In the 9th District, a new primary might draw a crowded field for disputed seat

Weeks after winning the now-disputed 9th District congressional race, Charlotte Republican Mark Harris faces the daunting prospect of not only a new election but a new, wide-open GOP primary.

North Carolina lawmakers opened the door to two or even three new votes Wednesday when they passed a bill that would require a new primary if the election is ordered to be redone. Whether that happens depends on an ongoing investigation into election fraud that could prompt the state Board of Elections to order a new contest.

With the possibility of a new primary, Republicans across the district are quietly considering whether to run. Party leaders and potential candidates have exchanged texts and phone calls as they try to sort out what could be a potentially ugly contest.

Like his 905-vote victory over Democrat Dan McCready in November, Harris’ primary win over GOP incumbent Robert Pittenger is at the center of allegations of election fraud in Bladen and Robeson counties. The state board could order new elections as soon as this month, though it’s not clear when elections would be held. The board has set no hearing date.

In addition to a primary, there could also be a runoff if no candidate captures 30 percent of the vote. One GOP lawmaker said the legislation, which still requires Gov. Roy Cooper’s signature, creates a logical next step to any new election.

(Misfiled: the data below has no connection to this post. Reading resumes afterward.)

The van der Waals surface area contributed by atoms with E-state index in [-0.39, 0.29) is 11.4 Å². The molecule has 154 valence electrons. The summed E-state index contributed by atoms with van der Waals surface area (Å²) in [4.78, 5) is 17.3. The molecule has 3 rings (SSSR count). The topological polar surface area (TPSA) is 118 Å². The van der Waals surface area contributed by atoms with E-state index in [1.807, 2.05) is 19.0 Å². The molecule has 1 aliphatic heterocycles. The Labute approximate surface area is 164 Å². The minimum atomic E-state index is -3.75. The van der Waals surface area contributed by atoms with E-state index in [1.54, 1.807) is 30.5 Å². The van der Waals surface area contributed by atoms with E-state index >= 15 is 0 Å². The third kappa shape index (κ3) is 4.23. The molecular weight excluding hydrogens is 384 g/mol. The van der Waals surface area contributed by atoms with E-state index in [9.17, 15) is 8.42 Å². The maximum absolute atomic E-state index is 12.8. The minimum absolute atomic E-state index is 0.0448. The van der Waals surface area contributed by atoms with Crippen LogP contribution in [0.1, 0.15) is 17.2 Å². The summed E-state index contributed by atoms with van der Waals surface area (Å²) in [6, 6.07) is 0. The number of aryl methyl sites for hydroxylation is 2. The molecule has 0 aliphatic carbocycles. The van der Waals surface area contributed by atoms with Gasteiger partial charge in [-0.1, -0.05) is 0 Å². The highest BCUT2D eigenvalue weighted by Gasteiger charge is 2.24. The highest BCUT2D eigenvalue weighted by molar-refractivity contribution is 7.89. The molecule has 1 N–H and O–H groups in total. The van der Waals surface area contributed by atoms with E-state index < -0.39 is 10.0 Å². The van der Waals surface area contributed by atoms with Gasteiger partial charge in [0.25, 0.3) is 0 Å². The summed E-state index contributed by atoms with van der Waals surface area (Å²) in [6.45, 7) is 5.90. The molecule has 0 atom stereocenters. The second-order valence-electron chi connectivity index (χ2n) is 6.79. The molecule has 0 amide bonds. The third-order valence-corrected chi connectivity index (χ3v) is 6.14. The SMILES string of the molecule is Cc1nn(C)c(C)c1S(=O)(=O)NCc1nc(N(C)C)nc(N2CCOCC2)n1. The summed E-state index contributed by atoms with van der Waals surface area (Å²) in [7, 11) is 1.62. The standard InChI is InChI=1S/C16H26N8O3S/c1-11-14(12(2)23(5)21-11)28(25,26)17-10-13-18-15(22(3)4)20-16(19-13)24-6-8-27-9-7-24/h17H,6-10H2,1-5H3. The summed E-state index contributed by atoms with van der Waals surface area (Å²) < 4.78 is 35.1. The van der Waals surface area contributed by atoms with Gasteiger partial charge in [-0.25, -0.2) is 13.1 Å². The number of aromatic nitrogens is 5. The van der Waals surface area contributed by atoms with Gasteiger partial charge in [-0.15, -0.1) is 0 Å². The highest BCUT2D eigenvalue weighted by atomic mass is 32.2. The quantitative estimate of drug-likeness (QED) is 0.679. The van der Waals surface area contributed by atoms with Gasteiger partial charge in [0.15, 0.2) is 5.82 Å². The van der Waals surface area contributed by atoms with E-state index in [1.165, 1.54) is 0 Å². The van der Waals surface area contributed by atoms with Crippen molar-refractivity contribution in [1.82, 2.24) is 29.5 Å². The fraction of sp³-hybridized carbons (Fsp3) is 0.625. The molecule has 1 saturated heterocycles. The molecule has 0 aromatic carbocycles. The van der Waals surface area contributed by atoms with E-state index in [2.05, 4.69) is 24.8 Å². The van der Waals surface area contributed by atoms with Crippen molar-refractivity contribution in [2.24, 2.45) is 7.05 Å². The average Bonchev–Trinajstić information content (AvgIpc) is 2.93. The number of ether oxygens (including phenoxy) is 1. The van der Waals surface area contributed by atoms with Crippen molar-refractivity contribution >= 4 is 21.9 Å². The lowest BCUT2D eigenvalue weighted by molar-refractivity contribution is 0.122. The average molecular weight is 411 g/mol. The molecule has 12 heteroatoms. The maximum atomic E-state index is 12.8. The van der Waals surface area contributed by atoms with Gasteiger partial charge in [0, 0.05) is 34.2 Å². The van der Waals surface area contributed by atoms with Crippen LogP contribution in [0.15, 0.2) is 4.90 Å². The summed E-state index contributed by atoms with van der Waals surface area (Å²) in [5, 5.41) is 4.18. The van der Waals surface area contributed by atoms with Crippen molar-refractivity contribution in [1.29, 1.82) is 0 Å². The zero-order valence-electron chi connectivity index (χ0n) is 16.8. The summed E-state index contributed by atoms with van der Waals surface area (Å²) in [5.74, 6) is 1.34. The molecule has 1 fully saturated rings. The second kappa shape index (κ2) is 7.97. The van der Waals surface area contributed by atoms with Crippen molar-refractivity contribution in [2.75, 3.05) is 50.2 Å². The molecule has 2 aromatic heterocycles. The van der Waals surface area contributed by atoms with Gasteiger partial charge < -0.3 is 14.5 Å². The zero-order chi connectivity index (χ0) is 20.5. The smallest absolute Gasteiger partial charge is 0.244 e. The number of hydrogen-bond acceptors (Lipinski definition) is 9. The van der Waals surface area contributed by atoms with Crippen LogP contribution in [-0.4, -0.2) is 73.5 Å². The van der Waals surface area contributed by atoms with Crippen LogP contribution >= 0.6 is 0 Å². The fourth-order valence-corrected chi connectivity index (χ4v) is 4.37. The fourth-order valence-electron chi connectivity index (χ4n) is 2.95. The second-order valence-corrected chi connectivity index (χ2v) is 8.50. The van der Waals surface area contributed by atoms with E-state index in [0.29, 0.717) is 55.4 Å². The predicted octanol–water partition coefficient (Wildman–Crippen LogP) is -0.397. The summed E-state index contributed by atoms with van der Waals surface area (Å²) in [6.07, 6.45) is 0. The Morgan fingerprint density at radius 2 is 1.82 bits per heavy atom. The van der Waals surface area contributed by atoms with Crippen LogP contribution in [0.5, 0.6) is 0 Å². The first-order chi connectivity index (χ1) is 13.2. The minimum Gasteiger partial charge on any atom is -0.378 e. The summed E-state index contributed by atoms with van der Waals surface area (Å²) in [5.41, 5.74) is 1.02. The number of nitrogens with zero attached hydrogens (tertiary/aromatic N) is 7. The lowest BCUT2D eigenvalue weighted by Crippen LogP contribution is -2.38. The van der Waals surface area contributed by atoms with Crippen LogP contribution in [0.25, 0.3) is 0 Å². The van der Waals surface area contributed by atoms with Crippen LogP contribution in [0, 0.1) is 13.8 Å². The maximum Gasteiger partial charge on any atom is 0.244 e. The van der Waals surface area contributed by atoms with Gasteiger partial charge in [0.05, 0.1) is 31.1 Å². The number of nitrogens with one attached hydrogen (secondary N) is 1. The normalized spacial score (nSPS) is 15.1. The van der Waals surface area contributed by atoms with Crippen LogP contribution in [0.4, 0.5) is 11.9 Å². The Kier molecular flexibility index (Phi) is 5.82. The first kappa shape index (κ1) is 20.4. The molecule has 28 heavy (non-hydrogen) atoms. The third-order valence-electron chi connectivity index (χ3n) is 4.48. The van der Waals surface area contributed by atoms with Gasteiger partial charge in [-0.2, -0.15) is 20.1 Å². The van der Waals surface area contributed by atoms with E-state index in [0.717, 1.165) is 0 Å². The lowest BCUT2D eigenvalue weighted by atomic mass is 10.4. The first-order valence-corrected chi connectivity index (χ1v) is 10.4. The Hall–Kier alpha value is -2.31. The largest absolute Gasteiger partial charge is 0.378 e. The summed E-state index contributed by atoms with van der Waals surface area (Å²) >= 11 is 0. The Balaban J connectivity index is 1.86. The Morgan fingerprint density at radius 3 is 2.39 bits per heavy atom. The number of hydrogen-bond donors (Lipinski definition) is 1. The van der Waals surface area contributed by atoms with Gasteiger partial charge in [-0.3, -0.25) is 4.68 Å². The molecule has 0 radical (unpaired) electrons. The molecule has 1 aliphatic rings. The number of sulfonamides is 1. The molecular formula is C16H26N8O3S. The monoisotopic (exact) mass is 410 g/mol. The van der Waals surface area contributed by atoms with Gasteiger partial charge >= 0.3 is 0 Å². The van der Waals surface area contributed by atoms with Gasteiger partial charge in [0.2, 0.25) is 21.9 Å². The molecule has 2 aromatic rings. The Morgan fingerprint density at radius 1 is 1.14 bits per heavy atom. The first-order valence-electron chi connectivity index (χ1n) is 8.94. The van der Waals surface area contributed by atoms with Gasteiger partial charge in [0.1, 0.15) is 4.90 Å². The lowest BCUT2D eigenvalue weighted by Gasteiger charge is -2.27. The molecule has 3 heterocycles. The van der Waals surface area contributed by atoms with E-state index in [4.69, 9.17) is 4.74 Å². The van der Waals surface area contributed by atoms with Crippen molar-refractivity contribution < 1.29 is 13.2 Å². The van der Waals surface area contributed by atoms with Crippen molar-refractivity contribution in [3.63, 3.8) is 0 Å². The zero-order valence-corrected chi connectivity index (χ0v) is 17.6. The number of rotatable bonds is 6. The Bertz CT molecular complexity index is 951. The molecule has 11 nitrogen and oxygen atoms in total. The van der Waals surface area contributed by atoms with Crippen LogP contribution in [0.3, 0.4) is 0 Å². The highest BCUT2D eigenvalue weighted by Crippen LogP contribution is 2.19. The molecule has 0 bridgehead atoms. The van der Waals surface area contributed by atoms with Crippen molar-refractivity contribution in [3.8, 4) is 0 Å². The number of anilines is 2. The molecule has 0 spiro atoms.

“This says that if the (elections) board decides that it has grounds to take such drastic action, what good reason could there be for not extending it to the primary?” said Sen. Dan Bishop of Charlotte.

But some Republicans see another message.

“It’s sort of a sign that Republicans would like to have a different candidate other than Harris,” said longtime GOP strategist Carter Wrenn.

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Harris could not be reached Thursday.

Who else?

If there are new elections, who else might run?

The most obvious Republican candidate would be incumbent Rep. Robert Pittenger. He lost to Harris by just 828 votes in the May primary but hasn’t said if he would run again. Like McCready, the three-term congressman could portray himself as a victim of election fraud. He declined comment to the Observer.

Pittenger raised $1.4 million for the primary, but spent almost all of his money on that contest, federal records show. His campaign had just $2,637 on hand as of the end of November.

Kenny Smith, the former Charlotte City Council member and mayoral candidate, has been mentioned as a possible contender. He couldn’t be reached Thursday.

So has Dan Barry, the well-connected chairman of the Union County Republican Party. He declined comment.

Follow more of our reporting on The North Carolina election fraud investigation

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